It was not immediately clear if the DA was eyeing charges against police or other officials.
The public corruption unit was so afraid that Gristina would flee that police swooped in and arrested her when she was in a business meeting with a Morgan Stanley banker, whom prosecutors described as a "close friend," the court records show.
Sources said that she had been expecting to meet with the banker and two other businessmen when she was surprised by investigators, who arrested her.
Prosecutors believe she was trying to get the unnamed banker to invest in an online start-up that would match prostitutes with wealthy men.
Law enforcement sources said Gristina, described in Department of Correction records as petite, blond and green eyed, ran her illicit enterprise from the East 78th Street building.
Other sources said the apartment was a rent-controlled one-bedroom with a small kitchen where Gristina stayed occasionally.
During the investigation, Gristina was recorded discussing how her law enforcement contacts were "poised to help her out, to let her know if there is trouble on the front that she needs to be concerned about, particularly back during the Eliot Spitzer investigation," Linehan said at her arraignment.
She was also heard bragging about a high-powered "lawyer friend" whom prosecutors claim helped her launder money, and owned the building where she allegedly ran her brothel.
"He’s basically locked money away for her should this ever happen so she will have money when she comes out of it," Linehan said, according to the transcript.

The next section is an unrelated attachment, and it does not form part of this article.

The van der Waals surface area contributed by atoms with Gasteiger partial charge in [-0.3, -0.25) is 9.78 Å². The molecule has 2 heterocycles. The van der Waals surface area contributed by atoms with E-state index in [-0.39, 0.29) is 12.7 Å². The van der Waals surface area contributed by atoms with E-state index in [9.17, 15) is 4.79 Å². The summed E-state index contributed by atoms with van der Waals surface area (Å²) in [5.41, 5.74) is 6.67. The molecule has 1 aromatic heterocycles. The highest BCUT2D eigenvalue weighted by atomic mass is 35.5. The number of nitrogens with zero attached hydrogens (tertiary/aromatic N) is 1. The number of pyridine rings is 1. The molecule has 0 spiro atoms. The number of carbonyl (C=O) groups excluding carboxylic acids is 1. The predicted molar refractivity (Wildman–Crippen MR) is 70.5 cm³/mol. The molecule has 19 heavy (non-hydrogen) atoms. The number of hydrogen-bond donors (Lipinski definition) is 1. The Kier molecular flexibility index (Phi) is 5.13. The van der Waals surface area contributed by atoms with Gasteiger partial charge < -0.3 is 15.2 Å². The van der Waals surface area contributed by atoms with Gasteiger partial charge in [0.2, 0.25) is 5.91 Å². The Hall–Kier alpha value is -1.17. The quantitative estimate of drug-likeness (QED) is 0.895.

Linehan also said Gristina, a mother of four who told the court she lives in Monroe, in Orange County, has some very influential people in her Rolodex.
"She has business contacts worldwide," he said, adding that Gristina "claimed to have made millions over the 15 or so years, she has been in business as a madam."
"She counts many high wealths [sic] among her friends and clients," he added, according to the transcript.
Gristina and her missing co-defendant are charged with promoting prostitution in the third degree for allegedly setting up meetings between prostitutes and clients in July 2011.
Gristina has been jailed at Rikers since Feb. 23. Her assets were frozen, and she was assigned a court-appointed attorney Richard Siracusa. Lawyer Peter Gleason, who told the judge he knows Gristina's family, joined her team.
"She can't go anywhere," Siracusa told the judge during the hearing.
"She is willing to wear an ankle bracelet — anything to get back to her poor kids," he said, adding that "she has a home for rescued animals as part of her estate."
The address Gristina gave officials is a house on a farm in Monroe, where she fostered feral pigs, friends said.
But Linehan disputed that she needed to be around for her four children.
"I believe two or three of those children are actually adult children," he said, explaining that her husband was believed to be living in her home taking care of the youngest child.
Lawyer Peter Gleason, who said he took Anna Gristina's case on pro bono because he's a friend of the family, denied that she was affiliated with anything untoward, particularly if it involved minors.
Private investigator Vincent Parco, who was also present at the court hearing, said Gristina was working on a legitimate start-up dating website. He said he had been tapped to be a consultant for the company, checking backgrounds on the site's clients.
"She was hiring me to do the legal verification of all he people on the website. It's more in depth and [more] highly sophisticated than Match.com," Parco said.
Trevor Kapp, Nicholas Rizzi, Ben Fractenberg and Sonja Sharp contributed reporting.